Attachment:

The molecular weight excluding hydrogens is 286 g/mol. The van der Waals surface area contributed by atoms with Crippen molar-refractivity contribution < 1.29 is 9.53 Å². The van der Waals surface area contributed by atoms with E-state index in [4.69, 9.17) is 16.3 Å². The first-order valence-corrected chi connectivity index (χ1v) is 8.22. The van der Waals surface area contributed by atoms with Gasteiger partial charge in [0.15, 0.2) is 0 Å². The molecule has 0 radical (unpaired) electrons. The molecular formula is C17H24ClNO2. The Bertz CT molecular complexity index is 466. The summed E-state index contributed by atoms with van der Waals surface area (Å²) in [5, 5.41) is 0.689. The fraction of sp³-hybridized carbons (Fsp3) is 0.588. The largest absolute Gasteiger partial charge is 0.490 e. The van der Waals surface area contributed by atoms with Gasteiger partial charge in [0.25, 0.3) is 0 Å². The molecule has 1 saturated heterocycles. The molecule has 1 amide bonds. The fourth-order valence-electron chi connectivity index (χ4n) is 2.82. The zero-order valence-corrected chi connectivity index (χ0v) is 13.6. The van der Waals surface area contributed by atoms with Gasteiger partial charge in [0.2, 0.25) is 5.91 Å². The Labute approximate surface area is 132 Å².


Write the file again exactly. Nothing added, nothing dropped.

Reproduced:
The molecular weight excluding hydrogens is 286 g/mol. The van der Waals surface area contributed by atoms with Crippen molar-refractivity contribution < 1.29 is 9.53 Å². The van der Waals surface area contributed by atoms with E-state index in [4.69, 9.17) is 16.3 Å². The first-order valence-corrected chi connectivity index (χ1v) is 8.22. The van der Waals surface area contributed by atoms with Gasteiger partial charge in [0.15, 0.2) is 0 Å². The molecule has 0 radical (unpaired) electrons. The molecular formula is C17H24ClNO2. The Bertz CT molecular complexity index is 466. The summed E-state index contributed by atoms with van der Waals surface area (Å²) in [5, 5.41) is 0.689. The fraction of sp³-hybridized carbons (Fsp3) is 0.588. The largest absolute Gasteiger partial charge is 0.490 e. The van der Waals surface area contributed by atoms with Gasteiger partial charge in [0.25, 0.3) is 0 Å². The molecule has 1 saturated heterocycles. The molecule has 1 amide bonds. The fourth-order valence-electron chi connectivity index (χ4n) is 2.82. The zero-order valence-corrected chi connectivity index (χ0v) is 13.6. The van der Waals surface area contributed by atoms with Gasteiger partial charge in [0.2, 0.25) is 5.91 Å². The Labute approximate surface area is 132 Å².